Bicycles have been a part of my life for as long as I can remember. My first bike was a Murray 1000 BMX bike that my parents won in a contest while I was an infant. Later I had an unusual square tube bike with metallic green flake paint – I want to say it was a Huffy but cannot remember for certain. In the 1990s I had a beautiful dark blue Dyno VFR that we bought from a neighbor. Some time later when it was stolen from our backyard, my mom bought me a 1998 Dyno NSX from the bike shop.
Throughout my childhood, I owned low end bikes with one-piece cranks, caliper brakes, and steel frames. I only had BMX style bikes – that was all I knew. My knowledge of BMX was pretty much limited to magazines like rideBMX and BMX Plus! that I would read at the grocery store while my mom did the shopping. I lusted after brands like GT, Dyno, Haro, Mongoose, Powerlite, Redline, and Free Agent. I dreamed that one day I would own a “real” BMX bike.
Well high school came and went and I never got good at BMX, though I continued to ride for fun. In 2006, I was 20 years old and in community college when I found a stripped out BMX frame in a trash bin. I decided that this was an opportunity to build the nice bike I had always wanted.
Now, this was right around the time that I would say the modern BMX era was just getting its start. Brands like Fit Bike Co., Animal, Volume, Mutiny, WeThePeople, and Federal bikes had only been around for a few years at this point. New companies and brands were popping up left and right – Stolen bikes was founded in 2003 followed by Subrosa in 2004 and Sunday! in 2005. Not long after, CULT was founded in 2009 and KINK came along in 2010.
By “modern era” I mean BMX bikes that have lightweight alloy/composite frames, linear pull brakes (or no brakes at all), really low seat posts, and tiny chainwheels. However, I only had knowledge of the 1990s BMX scene when I began building this Redline bike in 2006.
As I mentioned, I found the bike in a trash bin. It had a Redline frame with Haro forks and bars, a Fusion headset, and cheap wheels with Kenda K-Rad tires. There were no cranks, the grips were worn smooth, and the seat was covered in electrical tape. It was certainly a project, but I was determined to fix the bike up as best as I could.
The first decision I had to make was color: I was not feeling the blue chrome and orange spray paint that was on the bike when I got it. After much thought, I decided to stick with a simple black and white color scheme. I removed the wheels, grips, and seat and started sanding. The old paint came off easily with ordinary sandpaper. I started with 100 grit and then moved up to 220 grit. After a few nights of sanding, the bike was ready for a new coat of paint.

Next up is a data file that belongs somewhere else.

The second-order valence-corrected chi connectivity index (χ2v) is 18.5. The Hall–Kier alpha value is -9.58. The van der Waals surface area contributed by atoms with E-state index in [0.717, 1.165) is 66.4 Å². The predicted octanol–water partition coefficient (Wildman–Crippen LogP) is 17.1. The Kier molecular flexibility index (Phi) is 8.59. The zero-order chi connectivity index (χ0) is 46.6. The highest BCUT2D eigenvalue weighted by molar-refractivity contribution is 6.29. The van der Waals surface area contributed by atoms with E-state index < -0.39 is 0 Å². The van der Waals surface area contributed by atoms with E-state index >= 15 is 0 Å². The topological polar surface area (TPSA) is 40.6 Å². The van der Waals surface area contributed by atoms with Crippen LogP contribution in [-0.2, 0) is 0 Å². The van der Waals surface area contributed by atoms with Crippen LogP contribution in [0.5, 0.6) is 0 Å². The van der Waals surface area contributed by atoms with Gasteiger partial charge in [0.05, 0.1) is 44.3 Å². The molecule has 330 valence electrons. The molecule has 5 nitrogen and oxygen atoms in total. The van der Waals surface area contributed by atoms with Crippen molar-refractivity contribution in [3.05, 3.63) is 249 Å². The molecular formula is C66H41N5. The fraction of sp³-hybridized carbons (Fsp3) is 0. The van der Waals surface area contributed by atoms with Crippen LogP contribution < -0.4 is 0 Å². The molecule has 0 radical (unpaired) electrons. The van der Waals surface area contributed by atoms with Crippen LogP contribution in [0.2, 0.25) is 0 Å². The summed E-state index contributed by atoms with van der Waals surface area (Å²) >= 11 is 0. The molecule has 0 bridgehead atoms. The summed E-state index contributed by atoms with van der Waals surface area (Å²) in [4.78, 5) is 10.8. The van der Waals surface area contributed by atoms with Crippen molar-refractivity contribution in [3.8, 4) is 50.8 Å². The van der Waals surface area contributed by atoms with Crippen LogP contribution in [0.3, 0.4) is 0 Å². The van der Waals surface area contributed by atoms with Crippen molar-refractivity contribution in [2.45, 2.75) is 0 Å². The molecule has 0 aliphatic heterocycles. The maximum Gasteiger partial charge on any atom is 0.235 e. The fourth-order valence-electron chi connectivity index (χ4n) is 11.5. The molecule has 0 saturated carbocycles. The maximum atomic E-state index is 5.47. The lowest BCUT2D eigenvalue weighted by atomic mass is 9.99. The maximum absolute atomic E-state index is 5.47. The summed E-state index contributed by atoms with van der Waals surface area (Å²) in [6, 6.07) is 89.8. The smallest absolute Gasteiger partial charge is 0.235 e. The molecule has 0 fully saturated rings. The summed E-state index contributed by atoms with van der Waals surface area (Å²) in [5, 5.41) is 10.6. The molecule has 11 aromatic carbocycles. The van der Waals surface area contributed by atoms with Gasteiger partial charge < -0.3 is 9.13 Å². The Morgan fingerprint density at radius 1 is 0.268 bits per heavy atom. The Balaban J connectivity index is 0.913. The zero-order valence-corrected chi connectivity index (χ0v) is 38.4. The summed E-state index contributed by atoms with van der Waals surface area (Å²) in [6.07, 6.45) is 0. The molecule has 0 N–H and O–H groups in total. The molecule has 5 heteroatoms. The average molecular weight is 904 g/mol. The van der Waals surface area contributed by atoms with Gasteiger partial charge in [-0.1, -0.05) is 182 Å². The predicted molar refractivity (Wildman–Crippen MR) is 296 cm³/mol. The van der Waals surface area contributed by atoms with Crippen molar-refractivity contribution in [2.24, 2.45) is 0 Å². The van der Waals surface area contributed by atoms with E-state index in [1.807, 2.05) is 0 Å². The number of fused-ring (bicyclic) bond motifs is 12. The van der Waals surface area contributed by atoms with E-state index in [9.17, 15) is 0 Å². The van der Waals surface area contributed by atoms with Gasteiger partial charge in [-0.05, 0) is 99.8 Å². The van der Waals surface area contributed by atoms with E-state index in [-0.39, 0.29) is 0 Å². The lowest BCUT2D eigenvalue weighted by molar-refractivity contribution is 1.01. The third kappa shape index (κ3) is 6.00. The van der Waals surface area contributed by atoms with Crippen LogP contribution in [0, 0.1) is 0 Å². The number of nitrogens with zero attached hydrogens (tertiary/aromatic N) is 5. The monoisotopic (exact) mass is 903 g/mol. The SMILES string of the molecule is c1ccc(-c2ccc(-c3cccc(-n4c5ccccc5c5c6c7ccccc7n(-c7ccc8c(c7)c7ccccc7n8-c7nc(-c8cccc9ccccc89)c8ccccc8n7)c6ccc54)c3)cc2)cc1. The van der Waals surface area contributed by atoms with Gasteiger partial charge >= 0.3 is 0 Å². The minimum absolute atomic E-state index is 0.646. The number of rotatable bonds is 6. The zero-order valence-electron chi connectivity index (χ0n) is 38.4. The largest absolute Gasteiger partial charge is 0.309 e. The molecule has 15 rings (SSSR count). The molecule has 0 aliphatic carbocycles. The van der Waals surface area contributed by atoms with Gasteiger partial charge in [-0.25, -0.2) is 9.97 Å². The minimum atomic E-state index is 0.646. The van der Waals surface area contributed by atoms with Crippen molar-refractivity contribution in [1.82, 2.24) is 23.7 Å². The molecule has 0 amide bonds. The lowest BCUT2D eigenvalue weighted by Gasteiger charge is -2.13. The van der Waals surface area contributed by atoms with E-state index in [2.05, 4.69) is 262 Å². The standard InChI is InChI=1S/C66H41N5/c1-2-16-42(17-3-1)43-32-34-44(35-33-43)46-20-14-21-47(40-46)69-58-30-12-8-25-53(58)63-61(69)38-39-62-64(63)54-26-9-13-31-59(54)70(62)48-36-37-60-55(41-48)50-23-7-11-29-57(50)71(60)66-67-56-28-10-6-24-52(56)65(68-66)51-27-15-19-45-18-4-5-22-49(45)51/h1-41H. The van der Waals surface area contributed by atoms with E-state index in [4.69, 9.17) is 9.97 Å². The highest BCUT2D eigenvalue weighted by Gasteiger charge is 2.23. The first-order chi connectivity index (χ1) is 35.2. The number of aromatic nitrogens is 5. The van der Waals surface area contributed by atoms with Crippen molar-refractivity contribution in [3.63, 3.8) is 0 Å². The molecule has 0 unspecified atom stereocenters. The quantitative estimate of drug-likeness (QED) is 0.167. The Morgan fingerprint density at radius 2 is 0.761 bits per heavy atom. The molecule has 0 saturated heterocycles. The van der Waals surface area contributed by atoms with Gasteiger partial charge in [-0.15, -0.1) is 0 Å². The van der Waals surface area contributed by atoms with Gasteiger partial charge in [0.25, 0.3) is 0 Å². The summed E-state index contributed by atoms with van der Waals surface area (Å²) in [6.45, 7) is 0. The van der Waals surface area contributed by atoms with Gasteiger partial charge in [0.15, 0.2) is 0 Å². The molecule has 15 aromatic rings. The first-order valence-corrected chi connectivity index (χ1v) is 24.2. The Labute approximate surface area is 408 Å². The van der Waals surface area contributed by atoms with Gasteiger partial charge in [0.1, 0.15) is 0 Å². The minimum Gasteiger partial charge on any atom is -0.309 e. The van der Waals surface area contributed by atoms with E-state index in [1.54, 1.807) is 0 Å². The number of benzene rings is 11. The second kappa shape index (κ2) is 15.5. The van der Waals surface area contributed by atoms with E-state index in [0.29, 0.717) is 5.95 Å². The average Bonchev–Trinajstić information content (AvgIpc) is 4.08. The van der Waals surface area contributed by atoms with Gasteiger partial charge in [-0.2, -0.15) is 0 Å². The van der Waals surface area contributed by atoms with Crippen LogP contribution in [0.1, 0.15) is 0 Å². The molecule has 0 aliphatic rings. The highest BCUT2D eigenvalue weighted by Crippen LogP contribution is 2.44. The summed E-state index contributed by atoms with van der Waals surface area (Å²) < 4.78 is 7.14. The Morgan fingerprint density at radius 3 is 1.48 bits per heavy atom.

Probably the hardest part of this project was painting the bike. I wanted it to be as glossy and perfect as possible. I masked it off and painted it in my parents backyard using the cheapest brand of spray paint from the hardware store. I used a few cans of gloss white, gloss black, and lots of clear coat. There are one or two rough spots up close, but from a few feet away, I thought it looked pretty great!
By this time, the bike was looking better but not yet ready to ride. I went online to Dan’s Comp and picked out the cheapest hardware I could find to make the bike complete. I spent about $100 and bought the following parts:
|Poverty forged 3-piece 180mm cranks||$30|
|Kink OG 39-tooth chainwheel||$20|
|Odyssey Twisted 9/16″ unsealed pedals||$19|
|Poverty Freestyle brake lever||$5|
|Fit BMX logo grips||$9|
|Sinz Pro rear V-brake kit||$10|
I was very excited when the box of parts arrived! However, I did not have the tools or experience to actually assemble the cranks, brakes, etc. For most people this would have been a great learning experience, but I dodged it. I brought everything to a local bike shop and they did it all for me.
In just a couple of days, the shop installed the cranks, pedals, chainwheel, and put the brakes together. My total out the door was $64 and included a brake cable which I had forgotten to order. When I picked it up from the shop, everything felt very strong and durable. The ride was smooth and quiet and the brakes worked beautifully.
This bike doesn’t even compare to the high strength, modern BMX bikes of today. I wasn’t trying to do a vintage BMX build, either – I was just doing what I thought was right, despite my lack of experience.
I remember being very proud of the bike and the satisfaction of seeing this junker that someone had given up on transformed into something usable once again. I still have the bike and keep it in good condition.
Originally Published: May 20, 2006.
Revised: November 6, 2009; July 27, 2018.